# random number tutorial

• 07-26-2005
7stud
random number tutorial
I was reading the tutorial located here:

http://faq.cprogramming.com/cgi-bin/...&id=1073086407

and there appear to be some errors. Here is the relevant part:
Quote:

Code:

```#include <iostream> #include <cstdlib> #include <ctime> int main() {   std::srand ( (unsigned int)std::time ( 0 ) );   std::cout<< std::rand() / ( RAND_MAX / 10 + 1 ) <<std::endl;   std::cout<< (int)( (double)std::rand() / ( RAND_MAX + 1 ) * 10 ) <<std::endl;   return 0; }```
This code shows two methods to use the high order bits of rand() by calculating the high value of the range with RAND_MAX and then dividing the call to rand() by the result. The point where 1 is added to RAND_MAX is important to note, this forces the range of random numbers to be 1 through 10 instead of 0 through 9.
Removing the std:: specifiers, the random number code for the first method is:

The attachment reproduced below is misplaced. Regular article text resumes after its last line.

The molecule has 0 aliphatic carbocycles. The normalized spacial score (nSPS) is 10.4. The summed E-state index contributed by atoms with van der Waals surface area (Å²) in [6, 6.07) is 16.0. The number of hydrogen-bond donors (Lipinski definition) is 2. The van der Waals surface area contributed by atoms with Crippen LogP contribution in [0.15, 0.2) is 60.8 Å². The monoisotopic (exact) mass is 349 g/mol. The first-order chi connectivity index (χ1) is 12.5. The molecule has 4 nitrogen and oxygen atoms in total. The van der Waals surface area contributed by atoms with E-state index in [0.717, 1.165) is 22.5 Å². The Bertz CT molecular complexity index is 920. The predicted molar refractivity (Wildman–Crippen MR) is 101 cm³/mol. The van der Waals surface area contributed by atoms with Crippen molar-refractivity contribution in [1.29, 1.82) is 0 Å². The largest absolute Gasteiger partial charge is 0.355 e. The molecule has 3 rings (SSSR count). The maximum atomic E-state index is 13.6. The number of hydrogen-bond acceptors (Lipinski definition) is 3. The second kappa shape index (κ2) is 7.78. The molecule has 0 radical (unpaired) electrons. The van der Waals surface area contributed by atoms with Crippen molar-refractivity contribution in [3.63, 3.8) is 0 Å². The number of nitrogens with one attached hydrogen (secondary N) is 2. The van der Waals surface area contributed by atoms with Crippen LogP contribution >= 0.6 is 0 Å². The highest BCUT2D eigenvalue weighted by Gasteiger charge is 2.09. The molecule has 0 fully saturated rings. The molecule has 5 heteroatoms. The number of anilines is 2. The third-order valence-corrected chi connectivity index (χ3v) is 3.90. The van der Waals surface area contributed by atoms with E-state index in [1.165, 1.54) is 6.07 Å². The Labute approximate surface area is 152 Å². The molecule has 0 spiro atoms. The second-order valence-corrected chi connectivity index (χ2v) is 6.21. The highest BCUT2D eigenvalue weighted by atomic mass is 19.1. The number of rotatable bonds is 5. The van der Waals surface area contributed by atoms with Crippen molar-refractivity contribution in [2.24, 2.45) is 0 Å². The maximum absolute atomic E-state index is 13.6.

rand() / (RANDMAX / 10 + 1)

Let's suppose RANDMAX is 500. If rand() returns 1, then the result is:

1 / (500 / 10 + 1) = 1/51

which because of integer arithmetic produces 0. As a consequence, if rand() returns any number less than 51, the answer is 0, and it creates the mapping:

0 - 50 ---> 0

If rand() returns 51, then the result is 1. Due to integer arithmetic, the result will continue to be 1 until the numerator reaches 102, giving this mapping:

0 - 50 -----> 0
51 - 101 --> 1

If you continue figuring out the ranges, you will come up with this:

0 - 50 -----> 0
51 - 101 --> 1
102 - 152 -> 2
153 - 203 -> 3
204 - 254 -> 4
..
..
..
459 - 500 -> 9

First of all, you can see that the numbers produced are 0-9, not 1-10 as the tutorial seems to imply. In addition, all the ranges of numbers contain 51 numbers except the range 459 - 500, which contains only 42 numbers. That means the number 9 is less likely to be produced by the calculation, which means the calculation will not produce random numbers between 0 and 9.

The second method seems to suffer from similar problems. If RAND_MAX is equal to 500 and rand() returns 1, then the calculation produces:

1.0 / 501 * 10 = .02

and when you cast that to an int, you get 0.